The new regulations generally eliminate application of the SRLY rules where a new member joins a consolidated group and the new member experiences an ownership change under IRC section 382 simultaneously with, or within six months of, joining the consolidated group. This is referred to in the new regulations as the overlap rule.

Under the overlap rule, when an ownership change precedes the SRLY event, the SRLY restrictions are eliminated as of the date of the ownership change. Moreover, limitations are not imposed on NOLs incurred between the ownership change date (post­ownership change losses) and the date the acquired subsidiary enters the consolidated return. This limitation is common for the so-called creeping acquisition.

The following example illustrates application of the overlap rule in situations where an ownership change precedes a SRLY event: Parent Company, P, acquires 50% of Target Company, T, on April 1, 1999, and then acquires an additional 30% of T on September 1, 1999, at which time T becomes a member of the PT consolidated group. Since T experiences an IRC section 382 change of ownership on April 1, 1999, and becomes a member of the acquirer's consolidated group on September 1, 1999 (creeping acquisition), losses incurred by T prior to September 1, 1999 would not be subject to the SRLY rules under the new regulations. This occurs because an IRC section 382 ownership change occurred within six months before the SRLY event.

The IRC section 382 limitation only applies to losses incurred prior to a change in ownership, with certain exceptions for built-in gains and losses. Losses incurred by T prior to April 1, 1999, would be subject to IRC section 382. Any losses incurred by T between April 1 and September 1, 1999, would not be subject to the SRLY rules or IRC section 382 because those losses arose subsequent to the change in ownership.

When a SRLY event precedes an ownership change, the elimination of the SRLY limitation is delayed until the first consolidated return year that includes the ownership change. The purpose of this rule is to ensure that an adequate limitation remains on the NOLs at all times.

The following example illustrates application of the overlap rule in situations where a SRLY event precedes an ownership change: Parent, P, has a pre-existing ownership of 45% of a target subsidiary, T, that was acquired more than three years ago. After one year, P acquires an additional 40%, and after two years, P acquires the balance.

Under these circumstances, a SRLY event would occur after the first year (when T joined the consolidated group) and an ownership change would occur after the second year (when a 55% change in control occurred). In this instance, while the SRLY rules would impose limitations in the first year, the SRLY rules would no longer be applicable in the second year.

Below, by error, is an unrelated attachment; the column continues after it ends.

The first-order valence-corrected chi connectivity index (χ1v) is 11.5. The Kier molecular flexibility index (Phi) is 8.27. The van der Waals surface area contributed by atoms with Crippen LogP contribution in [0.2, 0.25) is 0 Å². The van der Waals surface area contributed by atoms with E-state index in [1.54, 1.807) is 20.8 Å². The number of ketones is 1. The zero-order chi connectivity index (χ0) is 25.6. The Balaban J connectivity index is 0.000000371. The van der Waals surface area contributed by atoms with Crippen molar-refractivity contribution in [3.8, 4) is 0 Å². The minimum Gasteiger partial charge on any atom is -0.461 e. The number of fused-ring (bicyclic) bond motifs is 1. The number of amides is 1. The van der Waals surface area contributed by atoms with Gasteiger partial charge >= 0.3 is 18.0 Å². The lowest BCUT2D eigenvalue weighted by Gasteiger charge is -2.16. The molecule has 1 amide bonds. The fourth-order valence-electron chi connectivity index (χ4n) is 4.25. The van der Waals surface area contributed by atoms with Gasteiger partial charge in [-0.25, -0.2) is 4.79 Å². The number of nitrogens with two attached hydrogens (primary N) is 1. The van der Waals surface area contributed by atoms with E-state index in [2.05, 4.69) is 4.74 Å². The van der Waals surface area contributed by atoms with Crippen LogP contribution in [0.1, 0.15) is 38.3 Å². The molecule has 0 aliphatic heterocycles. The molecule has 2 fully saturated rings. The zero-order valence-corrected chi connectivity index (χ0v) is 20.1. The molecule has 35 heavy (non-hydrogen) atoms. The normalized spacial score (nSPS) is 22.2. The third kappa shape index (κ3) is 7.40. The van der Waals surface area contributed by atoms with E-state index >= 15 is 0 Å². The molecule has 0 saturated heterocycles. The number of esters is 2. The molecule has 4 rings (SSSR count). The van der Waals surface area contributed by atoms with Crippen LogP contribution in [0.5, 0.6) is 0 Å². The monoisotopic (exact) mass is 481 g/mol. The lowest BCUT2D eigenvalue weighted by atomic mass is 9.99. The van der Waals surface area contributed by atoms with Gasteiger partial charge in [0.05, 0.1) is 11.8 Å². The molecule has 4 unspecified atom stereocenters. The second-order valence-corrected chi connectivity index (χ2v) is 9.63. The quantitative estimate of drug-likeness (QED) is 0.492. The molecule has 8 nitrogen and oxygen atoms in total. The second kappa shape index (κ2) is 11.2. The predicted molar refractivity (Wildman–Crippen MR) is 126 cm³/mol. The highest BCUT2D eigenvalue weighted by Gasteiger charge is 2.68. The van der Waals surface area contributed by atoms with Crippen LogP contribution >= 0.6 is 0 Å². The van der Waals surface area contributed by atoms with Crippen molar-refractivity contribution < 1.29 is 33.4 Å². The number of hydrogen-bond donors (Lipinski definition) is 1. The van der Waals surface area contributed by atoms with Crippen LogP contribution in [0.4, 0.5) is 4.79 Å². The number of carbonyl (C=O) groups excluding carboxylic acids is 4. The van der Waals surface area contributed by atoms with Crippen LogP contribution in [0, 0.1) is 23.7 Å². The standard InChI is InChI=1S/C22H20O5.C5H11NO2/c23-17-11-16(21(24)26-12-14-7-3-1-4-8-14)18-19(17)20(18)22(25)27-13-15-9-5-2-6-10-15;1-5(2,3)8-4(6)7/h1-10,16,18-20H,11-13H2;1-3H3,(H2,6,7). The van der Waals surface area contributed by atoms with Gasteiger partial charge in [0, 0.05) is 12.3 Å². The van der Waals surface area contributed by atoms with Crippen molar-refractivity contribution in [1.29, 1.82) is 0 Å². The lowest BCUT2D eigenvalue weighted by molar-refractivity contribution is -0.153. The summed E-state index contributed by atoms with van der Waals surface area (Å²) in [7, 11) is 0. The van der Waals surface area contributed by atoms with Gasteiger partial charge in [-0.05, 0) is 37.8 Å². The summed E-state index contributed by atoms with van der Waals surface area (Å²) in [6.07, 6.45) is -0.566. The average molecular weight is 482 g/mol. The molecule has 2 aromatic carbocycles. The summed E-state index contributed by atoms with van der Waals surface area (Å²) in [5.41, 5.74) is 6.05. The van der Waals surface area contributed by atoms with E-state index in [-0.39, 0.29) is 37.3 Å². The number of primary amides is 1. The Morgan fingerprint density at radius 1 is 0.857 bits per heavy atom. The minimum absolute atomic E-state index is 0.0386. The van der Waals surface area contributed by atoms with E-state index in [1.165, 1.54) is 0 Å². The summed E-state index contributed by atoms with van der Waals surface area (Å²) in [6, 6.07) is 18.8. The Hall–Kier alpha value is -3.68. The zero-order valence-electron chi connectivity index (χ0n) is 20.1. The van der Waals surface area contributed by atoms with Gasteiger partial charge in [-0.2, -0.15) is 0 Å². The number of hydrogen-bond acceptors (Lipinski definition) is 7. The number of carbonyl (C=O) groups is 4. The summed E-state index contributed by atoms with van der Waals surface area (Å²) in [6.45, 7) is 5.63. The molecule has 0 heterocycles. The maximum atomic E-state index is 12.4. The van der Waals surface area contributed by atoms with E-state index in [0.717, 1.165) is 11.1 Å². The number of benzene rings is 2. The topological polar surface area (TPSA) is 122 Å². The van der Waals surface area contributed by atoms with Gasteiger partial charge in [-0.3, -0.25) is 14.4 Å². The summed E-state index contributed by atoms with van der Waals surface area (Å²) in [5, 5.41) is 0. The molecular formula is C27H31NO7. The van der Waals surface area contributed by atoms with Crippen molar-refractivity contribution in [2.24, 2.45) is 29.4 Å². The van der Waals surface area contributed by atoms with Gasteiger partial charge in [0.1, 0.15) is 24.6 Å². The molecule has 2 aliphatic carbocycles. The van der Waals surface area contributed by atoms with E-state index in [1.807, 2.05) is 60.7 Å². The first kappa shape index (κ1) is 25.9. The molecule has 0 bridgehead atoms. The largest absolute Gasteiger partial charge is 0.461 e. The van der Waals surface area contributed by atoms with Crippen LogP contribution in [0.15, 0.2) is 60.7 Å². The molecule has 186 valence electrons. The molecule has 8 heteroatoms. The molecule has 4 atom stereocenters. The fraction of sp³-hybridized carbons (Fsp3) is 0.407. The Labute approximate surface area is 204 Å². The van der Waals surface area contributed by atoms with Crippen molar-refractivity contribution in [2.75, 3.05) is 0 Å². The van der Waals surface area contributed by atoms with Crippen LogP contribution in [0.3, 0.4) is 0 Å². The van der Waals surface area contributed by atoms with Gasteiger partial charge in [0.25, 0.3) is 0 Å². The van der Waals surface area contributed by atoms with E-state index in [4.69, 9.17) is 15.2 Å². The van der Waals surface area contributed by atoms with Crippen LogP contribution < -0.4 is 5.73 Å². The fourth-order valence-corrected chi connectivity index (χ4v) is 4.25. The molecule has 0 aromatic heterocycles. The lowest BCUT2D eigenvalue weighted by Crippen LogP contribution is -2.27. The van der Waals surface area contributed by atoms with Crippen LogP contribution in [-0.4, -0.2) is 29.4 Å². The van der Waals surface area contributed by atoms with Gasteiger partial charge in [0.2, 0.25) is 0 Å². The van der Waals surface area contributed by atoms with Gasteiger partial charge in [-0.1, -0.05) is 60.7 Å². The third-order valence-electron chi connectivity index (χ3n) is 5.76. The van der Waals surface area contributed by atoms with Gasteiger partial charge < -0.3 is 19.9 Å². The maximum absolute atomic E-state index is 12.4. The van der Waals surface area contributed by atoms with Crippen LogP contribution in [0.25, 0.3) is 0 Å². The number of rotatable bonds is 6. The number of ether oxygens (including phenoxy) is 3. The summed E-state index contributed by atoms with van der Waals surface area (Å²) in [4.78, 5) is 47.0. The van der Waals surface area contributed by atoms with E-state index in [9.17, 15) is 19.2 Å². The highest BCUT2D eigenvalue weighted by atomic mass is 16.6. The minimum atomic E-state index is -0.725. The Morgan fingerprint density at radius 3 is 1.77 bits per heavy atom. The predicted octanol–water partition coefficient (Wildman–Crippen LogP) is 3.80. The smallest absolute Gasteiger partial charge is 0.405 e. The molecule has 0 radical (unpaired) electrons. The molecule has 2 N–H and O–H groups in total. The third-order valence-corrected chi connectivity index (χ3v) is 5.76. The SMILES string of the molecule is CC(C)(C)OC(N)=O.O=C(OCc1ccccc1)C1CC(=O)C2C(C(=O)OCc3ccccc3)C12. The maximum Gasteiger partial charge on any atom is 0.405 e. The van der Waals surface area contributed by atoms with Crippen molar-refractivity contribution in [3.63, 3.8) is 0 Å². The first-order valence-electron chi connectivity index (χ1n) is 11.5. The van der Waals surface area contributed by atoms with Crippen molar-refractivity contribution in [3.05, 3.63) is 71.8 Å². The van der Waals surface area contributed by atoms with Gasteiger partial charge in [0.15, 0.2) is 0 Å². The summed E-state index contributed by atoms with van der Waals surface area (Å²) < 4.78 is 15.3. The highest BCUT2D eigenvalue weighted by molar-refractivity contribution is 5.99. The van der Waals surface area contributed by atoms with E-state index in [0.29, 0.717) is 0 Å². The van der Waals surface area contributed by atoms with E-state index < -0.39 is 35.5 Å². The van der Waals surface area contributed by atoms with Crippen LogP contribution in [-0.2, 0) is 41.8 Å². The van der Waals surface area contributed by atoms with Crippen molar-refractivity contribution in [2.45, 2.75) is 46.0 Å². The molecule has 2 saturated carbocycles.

The new overlap rule does not apply, and therefore the SRLY rules continue to apply in addition to the section 382 rules, where a corporation joins a consolidated group in a transaction that does not involve a more than 50% change of stock ownership of either party. Furthermore, the SRLY rules continue to apply if a change of ownership under IRC section 382 and a SRLY event are separated by more than six months.

Prior to issuance of the new regulations, acquired companies were frequently liquidated (or converted into LLCs), or income-producing assets were transferred to them, in order to avoid the application of the SRLY rules. These steps are no longer necessary where the transaction qualifies for the new overlap rule.


Under the new regulations, the IRC section 382 limitation and the SRLY rules continue to apply on a group or subgroup basis, rather than on a company by company basis, where two or more affiliated companies experience an IRC section 382 change of ownership at the same time or join a consolidated group at the same time.

However, the rules for determining a subgroup for IRC section 382 purposes are not identical to the rules for determining a subgroup for SRLY purposes. This is an important point because the new overlap rule--which eliminates SRLY restrictions where an IRC section 382 ownership change occurs within six months before or after a SRLY event--applies only if the IRC section 382 loss subgroup is identical to the SRLY subgroup.

A SRLY subgroup consists of affiliated companies that become members of a new consolidated group at the same time. Similarly, affiliated companies that experience a change of ownership at the same time comprise an IRC section 382 subgroup.

However, an IRC section 382 subgroup, unlike a SRLY subgroup, must have a parent-subsidiary relationship under IRC section 1504(a)(1) immediately after the change of ownership. Therefore, if a consolidated group acquires the stock of a company that owns one or more subsidiaries, the SRLY subgroup and the IRC section 382 subgroup should have identical membership. However, if a consolidated group acquires two companies that are in a brother-sister relationship, the companies will be included in the same SRLY subgroup but will not be part of the same IRC section 382 subgroup unless their parent corporation is also included in the subgroup.